The Commission’s review of the strategy has concluded that it has brought only limited progress towards achieving the target of 120g CO2/km by 2012; from 1995 to 2004 average emissions from new cars sold in the EU fell from 186g CO2/km to 163g CO2/km. Therefore the voluntary commitments have not succeeded and that the 120g target will not be met on time without further measures.

The main measures that the European Commission is proposing in the revised strategy are as follows:

• A legislative framework to reduce CO2 emissions from new cars and vans will be proposed by the Commission by the end of this year or at the latest by mid 2008. This will provide the car industry with sufficient lead time and regulatory certainty.

• Average emissions from new cars sold in the EU would be required to reach the 120g CO2/km target by 2012. Improvements in vehicle technology would have to reduce average emissions to no more than 130g/km, while complementary measures would contribute a further emissions cut of up to 10g/km, thus reducing overall emissions to 120g/km. These complementary measures include efficiency improvements for car components with the highest impact on fuel consumption, such as tyres and air conditioning systems, and a gradual reduction in the carbon content of road fuels, notably through greater use of biofuels. Efficiency requirements will be introduced for these car components.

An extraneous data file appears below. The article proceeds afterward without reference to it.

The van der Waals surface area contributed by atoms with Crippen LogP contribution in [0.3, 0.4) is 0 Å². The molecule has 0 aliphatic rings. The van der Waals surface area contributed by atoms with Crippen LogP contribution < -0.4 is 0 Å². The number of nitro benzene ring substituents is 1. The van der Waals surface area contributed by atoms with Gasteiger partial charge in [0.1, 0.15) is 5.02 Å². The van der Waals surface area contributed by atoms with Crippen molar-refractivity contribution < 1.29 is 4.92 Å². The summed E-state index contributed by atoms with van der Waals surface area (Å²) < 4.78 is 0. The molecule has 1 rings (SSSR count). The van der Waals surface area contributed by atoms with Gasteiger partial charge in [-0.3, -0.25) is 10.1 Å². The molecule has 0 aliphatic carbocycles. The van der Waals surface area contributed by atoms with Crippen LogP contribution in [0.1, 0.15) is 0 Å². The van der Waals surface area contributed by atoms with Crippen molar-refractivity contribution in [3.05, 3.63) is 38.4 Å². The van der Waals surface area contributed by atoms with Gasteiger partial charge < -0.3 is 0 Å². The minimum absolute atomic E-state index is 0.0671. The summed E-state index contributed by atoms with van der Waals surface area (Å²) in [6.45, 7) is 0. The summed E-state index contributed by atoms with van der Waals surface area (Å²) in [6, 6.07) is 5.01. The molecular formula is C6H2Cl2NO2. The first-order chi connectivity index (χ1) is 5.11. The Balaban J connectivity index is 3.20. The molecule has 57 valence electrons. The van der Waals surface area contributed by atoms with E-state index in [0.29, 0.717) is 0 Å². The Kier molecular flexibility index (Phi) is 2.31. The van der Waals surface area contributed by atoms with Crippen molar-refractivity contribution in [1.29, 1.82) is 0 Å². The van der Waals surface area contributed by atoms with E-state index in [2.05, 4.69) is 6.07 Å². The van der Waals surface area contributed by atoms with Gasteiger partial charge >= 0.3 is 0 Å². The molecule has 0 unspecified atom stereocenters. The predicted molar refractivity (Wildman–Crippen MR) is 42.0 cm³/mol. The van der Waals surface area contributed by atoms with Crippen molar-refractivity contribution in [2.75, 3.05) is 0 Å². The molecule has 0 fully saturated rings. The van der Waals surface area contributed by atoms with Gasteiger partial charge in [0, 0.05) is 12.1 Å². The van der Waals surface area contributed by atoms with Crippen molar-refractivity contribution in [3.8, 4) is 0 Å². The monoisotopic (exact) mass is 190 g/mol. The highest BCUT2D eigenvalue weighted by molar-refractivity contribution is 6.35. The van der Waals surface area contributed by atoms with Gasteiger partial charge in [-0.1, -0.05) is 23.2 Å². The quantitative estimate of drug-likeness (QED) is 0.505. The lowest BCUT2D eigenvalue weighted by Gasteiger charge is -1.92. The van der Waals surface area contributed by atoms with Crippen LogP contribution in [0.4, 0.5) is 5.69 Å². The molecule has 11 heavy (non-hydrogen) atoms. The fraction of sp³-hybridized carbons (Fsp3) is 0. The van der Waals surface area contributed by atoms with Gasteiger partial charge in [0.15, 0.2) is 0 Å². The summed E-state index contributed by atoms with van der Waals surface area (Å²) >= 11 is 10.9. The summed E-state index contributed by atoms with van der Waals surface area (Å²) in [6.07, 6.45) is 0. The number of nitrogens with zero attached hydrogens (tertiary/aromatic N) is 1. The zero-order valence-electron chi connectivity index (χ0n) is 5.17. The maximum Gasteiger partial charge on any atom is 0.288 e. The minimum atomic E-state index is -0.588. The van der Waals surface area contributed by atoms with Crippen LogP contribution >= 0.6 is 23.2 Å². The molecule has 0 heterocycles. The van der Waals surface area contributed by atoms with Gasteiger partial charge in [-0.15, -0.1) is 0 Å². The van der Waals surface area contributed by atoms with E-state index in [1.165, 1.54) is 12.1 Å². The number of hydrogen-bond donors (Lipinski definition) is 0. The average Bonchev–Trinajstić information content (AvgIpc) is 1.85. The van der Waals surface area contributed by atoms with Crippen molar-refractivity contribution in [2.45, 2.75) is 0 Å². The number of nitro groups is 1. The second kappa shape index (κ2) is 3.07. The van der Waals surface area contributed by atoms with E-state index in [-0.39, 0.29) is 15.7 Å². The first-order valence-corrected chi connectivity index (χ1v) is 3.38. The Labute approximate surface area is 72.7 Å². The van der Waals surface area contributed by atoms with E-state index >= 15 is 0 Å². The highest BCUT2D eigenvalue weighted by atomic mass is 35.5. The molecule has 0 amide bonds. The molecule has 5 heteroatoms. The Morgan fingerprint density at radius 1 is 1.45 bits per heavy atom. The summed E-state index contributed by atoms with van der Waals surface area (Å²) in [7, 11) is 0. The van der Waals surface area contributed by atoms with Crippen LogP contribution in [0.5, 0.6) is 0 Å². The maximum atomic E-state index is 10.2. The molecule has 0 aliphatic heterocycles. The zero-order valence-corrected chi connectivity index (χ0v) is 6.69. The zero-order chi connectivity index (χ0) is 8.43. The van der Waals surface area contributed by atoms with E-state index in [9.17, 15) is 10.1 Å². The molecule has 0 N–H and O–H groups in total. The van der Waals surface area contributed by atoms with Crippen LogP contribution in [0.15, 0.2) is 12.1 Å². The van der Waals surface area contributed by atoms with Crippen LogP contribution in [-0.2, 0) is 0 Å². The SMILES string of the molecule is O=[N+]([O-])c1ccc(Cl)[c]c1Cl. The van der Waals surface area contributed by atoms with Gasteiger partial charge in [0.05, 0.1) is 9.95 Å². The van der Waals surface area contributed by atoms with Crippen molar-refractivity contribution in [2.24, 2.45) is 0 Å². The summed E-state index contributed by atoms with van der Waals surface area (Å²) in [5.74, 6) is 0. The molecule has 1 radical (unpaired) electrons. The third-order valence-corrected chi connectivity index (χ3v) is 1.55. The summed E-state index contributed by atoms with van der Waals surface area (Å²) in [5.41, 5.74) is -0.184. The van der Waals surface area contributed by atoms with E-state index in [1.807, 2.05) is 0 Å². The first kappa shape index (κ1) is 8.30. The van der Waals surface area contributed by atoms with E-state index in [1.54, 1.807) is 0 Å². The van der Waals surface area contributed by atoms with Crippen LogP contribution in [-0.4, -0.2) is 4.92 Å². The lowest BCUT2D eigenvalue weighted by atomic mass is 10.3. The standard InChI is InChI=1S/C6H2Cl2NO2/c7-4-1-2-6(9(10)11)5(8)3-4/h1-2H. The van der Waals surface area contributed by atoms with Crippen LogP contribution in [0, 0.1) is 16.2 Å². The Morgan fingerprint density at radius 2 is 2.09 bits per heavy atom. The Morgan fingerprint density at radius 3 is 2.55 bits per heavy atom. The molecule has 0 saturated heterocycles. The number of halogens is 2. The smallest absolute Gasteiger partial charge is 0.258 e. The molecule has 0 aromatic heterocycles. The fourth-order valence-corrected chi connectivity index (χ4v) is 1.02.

• For vans, the fleet average emission targets would be 175g by 2012 and 160g by 2015, compared with 201g in 2002.

• Support for research efforts aimed at further reducing emissions from new cars to an average of 95g CO2/km by 2020.

• Measures to promote the purchase of fuel-efficient vehicles, notably through improved labelling and by encouraging Member States that levy car taxes to base them on cars’ CO2 emissions.

• An EU code of good practice on car marketing and advertising to promote more sustainable consumption patterns. The Commission is inviting car manufacturers to sign up to this by mid-2007.